The peepul tree or the Ficus religiosa, to give it is scientific name, is not just native to India, but an intrinsic part of culture. It was under this tree that Savitri is said to have negotiated Satyavan’s life with Yama, the God of Death. Millenia later, women in India still worship the tree to pray for their spouses' long life. In the Bhagavad Gita, Krishna refers to this tree saying, I am the peepul among the trees, the Narada amongst the sages – essentially the best of the best among each classification. The Buddha is supposed to have received enlightenment under it. For hundreds of years, weary travellers sought shade and refuge under it. For even longer, the tree has been the ecosystem for a variety of birds and small animals. While its virtues as a natural, spiritual, and material ecosystem are many, it exhibits another facet that is quite fascinating. Nothing grows under a peepul tree, or under those of its relative, the banyan tree. And, this is because the gigantic presence of the tree cuts out all sunlight from reaching the ground and kills all life forms that need sunlight and chlorophyll to live. It prevents new forms of green shoots; it prevents life from gaining root.
In organisations, too, you have gigantic peepuls – people so brilliant and overwhelming that they decimate the next line of leadership, and the next, and the next – till nothing grows under. As organisations grow more mission-driven, the expectation of a larger-than-life leader who propels them to a greater path becomes more necessary -- a glue that holds diverse parts of the organisation together, following a greater goal. But there are times that this can go the other way. A Harvard Business Review article, When Charismatic Leadership Goes Too Far, talks about the five phases that transform a leadership, as it moves from the positive glue that holds the organisation together, to the force that tears the organisation apart. The first is “the subtle sense on the part of followers that the leader does not want to be questioned”; the second phase, is that supporters self-censor, and not ask questions that may improve a course of action; the third phase is – without hearing any dissent, the leader becomes over-confident. Buoyed on by a chorus of those who say yes, they begin to think they are infallible, despite evidence to the contrary. The fourth stage becomes one where the followers stop having ideas, as no idea but that of the leader’s matters. And, finally, you see complete demoralisation of the organisation, with the best leaving to seek other opportunities.
Which brings us to the woes of the Grand Old Party of India, the Indian National Congress. The problem with the Indian National Congress in the post-Indira Gandhi era is that the peepul-like behaviour of a larger-than-life charismatic leader, in all aspects of the party, has decimated the party of leadership at every level. It bounces between Phases Four and Five, described above, on the scale of descent. The ‘yes’ culture has become so pervasive that from the booth-level upwards, the ambition needed to fight and win elections, the edge needed, has been blunted by a chorus of yeses. And in organisations, too, you have gigantic peepuls – people so brilliant and overwhelming that they decimate the next line of leadership, and the next, and the next – till nothing grows under .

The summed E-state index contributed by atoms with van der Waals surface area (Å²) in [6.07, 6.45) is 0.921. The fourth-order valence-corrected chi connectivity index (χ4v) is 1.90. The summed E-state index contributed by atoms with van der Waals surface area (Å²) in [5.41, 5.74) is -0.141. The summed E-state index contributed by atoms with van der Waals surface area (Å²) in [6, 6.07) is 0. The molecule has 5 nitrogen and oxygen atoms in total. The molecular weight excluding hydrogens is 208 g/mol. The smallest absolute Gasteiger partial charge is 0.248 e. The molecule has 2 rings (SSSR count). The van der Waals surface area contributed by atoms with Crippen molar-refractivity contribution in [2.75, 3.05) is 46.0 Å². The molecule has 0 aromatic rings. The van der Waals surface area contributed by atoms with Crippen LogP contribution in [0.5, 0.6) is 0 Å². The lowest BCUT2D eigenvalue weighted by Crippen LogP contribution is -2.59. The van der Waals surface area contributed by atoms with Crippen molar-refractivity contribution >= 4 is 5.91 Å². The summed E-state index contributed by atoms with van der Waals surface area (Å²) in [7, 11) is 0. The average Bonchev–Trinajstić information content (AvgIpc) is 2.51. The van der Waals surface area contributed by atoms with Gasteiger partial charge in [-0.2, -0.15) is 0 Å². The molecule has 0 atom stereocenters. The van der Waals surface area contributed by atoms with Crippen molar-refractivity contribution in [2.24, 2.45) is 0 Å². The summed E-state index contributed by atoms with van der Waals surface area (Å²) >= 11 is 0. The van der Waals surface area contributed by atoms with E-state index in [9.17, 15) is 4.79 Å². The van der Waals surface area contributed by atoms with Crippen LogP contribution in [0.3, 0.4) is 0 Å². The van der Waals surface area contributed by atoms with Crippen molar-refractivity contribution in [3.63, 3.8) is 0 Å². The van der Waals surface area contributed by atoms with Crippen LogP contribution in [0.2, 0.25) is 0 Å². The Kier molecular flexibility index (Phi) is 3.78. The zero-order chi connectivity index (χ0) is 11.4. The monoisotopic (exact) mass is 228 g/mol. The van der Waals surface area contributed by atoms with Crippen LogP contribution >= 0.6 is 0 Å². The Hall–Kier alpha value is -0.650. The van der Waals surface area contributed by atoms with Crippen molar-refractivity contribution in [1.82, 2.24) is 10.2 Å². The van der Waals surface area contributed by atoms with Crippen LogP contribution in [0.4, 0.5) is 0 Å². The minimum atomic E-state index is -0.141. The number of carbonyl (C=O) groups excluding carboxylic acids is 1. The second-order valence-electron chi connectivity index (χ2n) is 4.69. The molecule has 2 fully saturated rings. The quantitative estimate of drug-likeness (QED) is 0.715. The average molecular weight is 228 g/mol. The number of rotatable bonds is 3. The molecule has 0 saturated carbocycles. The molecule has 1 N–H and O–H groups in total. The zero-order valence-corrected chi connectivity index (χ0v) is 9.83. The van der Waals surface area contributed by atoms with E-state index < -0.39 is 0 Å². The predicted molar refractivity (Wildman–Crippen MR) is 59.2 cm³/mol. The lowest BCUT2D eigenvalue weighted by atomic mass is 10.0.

Ambitious leaders who did not want to be ‘yes people’ have moved on to start their own parties – be it Mamata Banerjee who moved out to start the TMC, or Sharad Pawar who moved out to start the Nationalist Congress party (NCP), both found themselves boxed in by the culture of acquiescence. More recently, you saw Priyanka Chaturvedi and Jyotiraditya Scindia seek better pastures. We also saw the rebellion by Sachin Pilot before he was cajoled back to the fold; and finally, it was the letter by 23 Congress leaders on what the party needs to do to break out of the quicksand it seems to be stuck in. The letter called for the revitalisation of the party on multiple levels, starting with party elections to fill posts. One the face of it, a completely normal request.
The proposal was met with high drama, offers of resignation by Sonia Gandhi, contrition on the part of some who signed the letter, and tears. The net outcome is that it is business as usual in the Congress Party, helmed by Sonia Gandhi and her merry bunch of loyalists. In the end, the ‘dissenters’ have been sidelined and a loud, clear public warning has gone out to anyone who will have a different point of view in the future.
The solution to the organisational crisis that the Congress is facing, is to break out of the echo chamber that tells the leader how wonderful they are, and listen to diverse voices within the Congress. The party needs to understand that to regenerate and become relevant, it needs to restructure and reform. And, that can only happen if there are diverse ideas and views that are allowed within the party that help us restructure. Sonia Gandhi would do well to recognise this.